Insights From DVA Technology

Hiring and career news and advice from our experts.

Remove These Cover Letter Words and Phrases Immediately

cover letterThe words and phrases you choose for your cover letter impact whether you are contacted for an interview. This affects your odds of receiving a job offer.

Because you work hard in your IT career, you need your cover letter to reflect that. Otherwise, you may lose out on landing your dream job.

Discover some words and phrases to avoid using in your cover letter when applying for IT roles.


You might be a “good QA tester” or “good at data warehousing.” However, there is a range of more powerful adjectives you can choose from.

You can replace “good” with “skilled,” talented,” or experienced. Other examples include “accomplished,” “successful,” and “seasoned.” Ensure the alternative accurately represents your skill or experience level.

“To Whom It May Concern”

Addressing a cover letter in an impersonal manner shows the hiring manager you are not interested in the role. It demonstrates you did not put in the effort to determine the name of the hiring manager, an HR representative, or the department you want to work in.

To resolve this issue, address your cover letter to the hiring manager. If they are not listed, use the name of your potential boss, the head of the department, or the name of the department.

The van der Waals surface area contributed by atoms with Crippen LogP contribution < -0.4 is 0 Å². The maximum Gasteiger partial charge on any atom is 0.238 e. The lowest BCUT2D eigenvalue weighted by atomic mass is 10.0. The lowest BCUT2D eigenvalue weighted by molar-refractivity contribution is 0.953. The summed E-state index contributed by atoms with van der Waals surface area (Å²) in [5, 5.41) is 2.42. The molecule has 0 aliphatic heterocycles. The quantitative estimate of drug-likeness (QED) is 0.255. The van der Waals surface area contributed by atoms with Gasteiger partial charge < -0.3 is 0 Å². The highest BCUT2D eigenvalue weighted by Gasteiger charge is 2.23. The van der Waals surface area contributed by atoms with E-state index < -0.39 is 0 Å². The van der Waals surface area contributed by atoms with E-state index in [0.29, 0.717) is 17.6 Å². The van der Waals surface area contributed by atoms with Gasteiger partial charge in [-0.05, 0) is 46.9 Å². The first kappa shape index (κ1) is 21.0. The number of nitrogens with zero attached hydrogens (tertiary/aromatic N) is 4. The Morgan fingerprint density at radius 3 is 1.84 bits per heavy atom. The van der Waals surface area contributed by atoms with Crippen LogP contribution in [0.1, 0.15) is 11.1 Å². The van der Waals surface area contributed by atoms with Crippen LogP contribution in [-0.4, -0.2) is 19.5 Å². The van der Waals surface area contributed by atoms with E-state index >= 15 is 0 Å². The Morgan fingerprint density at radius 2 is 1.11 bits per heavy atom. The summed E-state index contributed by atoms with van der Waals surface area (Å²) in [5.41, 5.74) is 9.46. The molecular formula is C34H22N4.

“As Shown by My Resume…”

You do not need to restate the information included in your resume. This wastes the hiring manager’s time.

For instance, rather than say, “As shown by my resume, I have been working as a system administrator for the past 4 years,” you can say, “I have been working as a system administrator for the past 4 years.” This projects confidence in your abilities.

“I think…”

“I think,” “I feel,” and “I believe” signal insecurity. The hiring manager likely will put aside your cover letter and focus on other candidates.

For instance, replace “I think my communication skills would make me a strong project manager” with “I am confident my communication skills would make me a strong project manager.”

“This Role Would Help Me Because…”

The hiring manager is not interested in how the position would benefit you. They care about what you would bring to the role to benefit the company.

Instead, focus on how you would help the business. One of the best ways is to match your abilities with the organization’s needs to attain desirable results.

For instance, assume you are applying for a front-end engineering position. You might state, “My 5 years of experience with open-source JavaScript, HTML5, and CSS3, along with my passion for creating responsive web applications, would let me develop attractive, maintainable, functional front-end code. Ultimately, this would make your company’s products even more user-friendly.”

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